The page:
Random, assorted specification lists can’t prepare for possibilities like this. A family in California is finding that their son with severe autism may be benefiting from interactions with an iPad.
So when Leo took it in his small hands as if it were an old friend, and, with almost no training, whizzed through its apps like a technology virtuoso, his mother gasped in amazement.
Scientific studies are still new but promising.
So far, only one study is looking at the newer iPad. “Touch Technologies in the Classroom” is under way at Beverly Junior Public School in Toronto. Rhonda McEwen, an assistant professor at the iSchool at the University of Toronto who is running the study, introduced iPods and iPads into six classrooms of autistic students at the school in February.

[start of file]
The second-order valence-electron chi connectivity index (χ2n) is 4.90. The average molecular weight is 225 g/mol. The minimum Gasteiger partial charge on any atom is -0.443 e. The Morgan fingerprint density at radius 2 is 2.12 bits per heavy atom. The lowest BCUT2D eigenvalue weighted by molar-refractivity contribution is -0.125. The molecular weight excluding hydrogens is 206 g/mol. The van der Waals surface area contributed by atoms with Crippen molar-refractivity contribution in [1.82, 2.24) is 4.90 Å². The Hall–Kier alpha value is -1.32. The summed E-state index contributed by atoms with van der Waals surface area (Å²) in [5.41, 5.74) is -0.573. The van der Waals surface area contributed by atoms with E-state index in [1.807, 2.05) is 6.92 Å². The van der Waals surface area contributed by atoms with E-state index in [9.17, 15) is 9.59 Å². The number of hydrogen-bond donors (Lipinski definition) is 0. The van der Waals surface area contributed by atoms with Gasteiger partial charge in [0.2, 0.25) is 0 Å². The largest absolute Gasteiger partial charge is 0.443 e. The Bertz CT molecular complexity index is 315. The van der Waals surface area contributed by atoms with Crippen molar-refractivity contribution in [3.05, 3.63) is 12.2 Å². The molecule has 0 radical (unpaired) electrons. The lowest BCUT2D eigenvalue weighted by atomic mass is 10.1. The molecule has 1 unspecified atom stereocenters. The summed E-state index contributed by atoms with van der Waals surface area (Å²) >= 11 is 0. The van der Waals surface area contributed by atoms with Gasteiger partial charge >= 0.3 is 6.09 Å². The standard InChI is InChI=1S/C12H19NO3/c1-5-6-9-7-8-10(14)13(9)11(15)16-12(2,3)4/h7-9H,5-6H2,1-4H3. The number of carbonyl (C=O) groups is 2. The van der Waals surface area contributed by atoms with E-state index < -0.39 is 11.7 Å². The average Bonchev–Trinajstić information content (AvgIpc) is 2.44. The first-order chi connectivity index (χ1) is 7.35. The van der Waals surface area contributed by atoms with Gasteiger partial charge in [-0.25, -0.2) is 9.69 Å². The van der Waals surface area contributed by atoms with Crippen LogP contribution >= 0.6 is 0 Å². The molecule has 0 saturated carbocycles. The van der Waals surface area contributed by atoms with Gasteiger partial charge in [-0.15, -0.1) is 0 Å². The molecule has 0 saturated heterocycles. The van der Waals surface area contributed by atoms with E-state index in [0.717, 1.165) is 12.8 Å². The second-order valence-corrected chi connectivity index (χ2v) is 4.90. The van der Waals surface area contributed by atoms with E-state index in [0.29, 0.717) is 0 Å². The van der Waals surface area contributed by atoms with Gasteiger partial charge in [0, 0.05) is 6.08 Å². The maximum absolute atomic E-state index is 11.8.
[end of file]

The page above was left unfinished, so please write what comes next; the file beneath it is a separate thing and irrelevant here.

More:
McEwen is still gathering data, but she says the feedback from a initial round of teacher interviews has been largely positive. One teacher said students’ attention spans seemed to be lengthening. Another had tears in her eyes when she explained that she had been working with a boy for two years, unsure of whether he understood language. “With the iPod, for the first time, he was able to demonstrate that he did understand,” McEwen says.